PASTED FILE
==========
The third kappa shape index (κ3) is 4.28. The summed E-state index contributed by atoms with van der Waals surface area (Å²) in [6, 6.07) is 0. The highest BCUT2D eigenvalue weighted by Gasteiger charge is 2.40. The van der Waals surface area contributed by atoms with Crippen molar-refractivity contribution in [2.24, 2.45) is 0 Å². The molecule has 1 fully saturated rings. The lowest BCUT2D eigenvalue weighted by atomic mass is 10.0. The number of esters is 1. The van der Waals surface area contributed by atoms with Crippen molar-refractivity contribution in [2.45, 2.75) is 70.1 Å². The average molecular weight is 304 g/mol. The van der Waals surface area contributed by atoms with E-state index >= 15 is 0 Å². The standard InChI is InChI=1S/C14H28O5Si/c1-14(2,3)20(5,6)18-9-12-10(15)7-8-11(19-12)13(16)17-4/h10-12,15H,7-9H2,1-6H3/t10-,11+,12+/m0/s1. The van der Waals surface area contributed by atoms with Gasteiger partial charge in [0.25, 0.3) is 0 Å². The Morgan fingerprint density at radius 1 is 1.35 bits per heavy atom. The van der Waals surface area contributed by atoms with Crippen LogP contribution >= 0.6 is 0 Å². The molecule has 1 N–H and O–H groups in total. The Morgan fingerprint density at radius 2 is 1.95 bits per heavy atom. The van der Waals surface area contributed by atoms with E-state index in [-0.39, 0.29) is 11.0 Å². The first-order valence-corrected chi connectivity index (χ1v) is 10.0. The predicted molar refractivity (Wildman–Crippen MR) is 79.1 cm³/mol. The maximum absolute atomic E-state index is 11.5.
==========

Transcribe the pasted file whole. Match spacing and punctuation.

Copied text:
The third kappa shape index (κ3) is 4.28. The summed E-state index contributed by atoms with van der Waals surface area (Å²) in [6, 6.07) is 0. The highest BCUT2D eigenvalue weighted by Gasteiger charge is 2.40. The van der Waals surface area contributed by atoms with Crippen molar-refractivity contribution in [2.24, 2.45) is 0 Å². The molecule has 1 fully saturated rings. The lowest BCUT2D eigenvalue weighted by atomic mass is 10.0. The number of esters is 1. The van der Waals surface area contributed by atoms with Crippen molar-refractivity contribution in [2.45, 2.75) is 70.1 Å². The average molecular weight is 304 g/mol. The van der Waals surface area contributed by atoms with E-state index >= 15 is 0 Å². The standard InChI is InChI=1S/C14H28O5Si/c1-14(2,3)20(5,6)18-9-12-10(15)7-8-11(19-12)13(16)17-4/h10-12,15H,7-9H2,1-6H3/t10-,11+,12+/m0/s1. The van der Waals surface area contributed by atoms with Gasteiger partial charge in [0.25, 0.3) is 0 Å². The Morgan fingerprint density at radius 1 is 1.35 bits per heavy atom. The van der Waals surface area contributed by atoms with Crippen LogP contribution >= 0.6 is 0 Å². The molecule has 1 N–H and O–H groups in total. The Morgan fingerprint density at radius 2 is 1.95 bits per heavy atom. The van der Waals surface area contributed by atoms with E-state index in [-0.39, 0.29) is 11.0 Å². The first-order valence-corrected chi connectivity index (χ1v) is 10.0. The predicted molar refractivity (Wildman–Crippen MR) is 79.1 cm³/mol. The maximum absolute atomic E-state index is 11.5.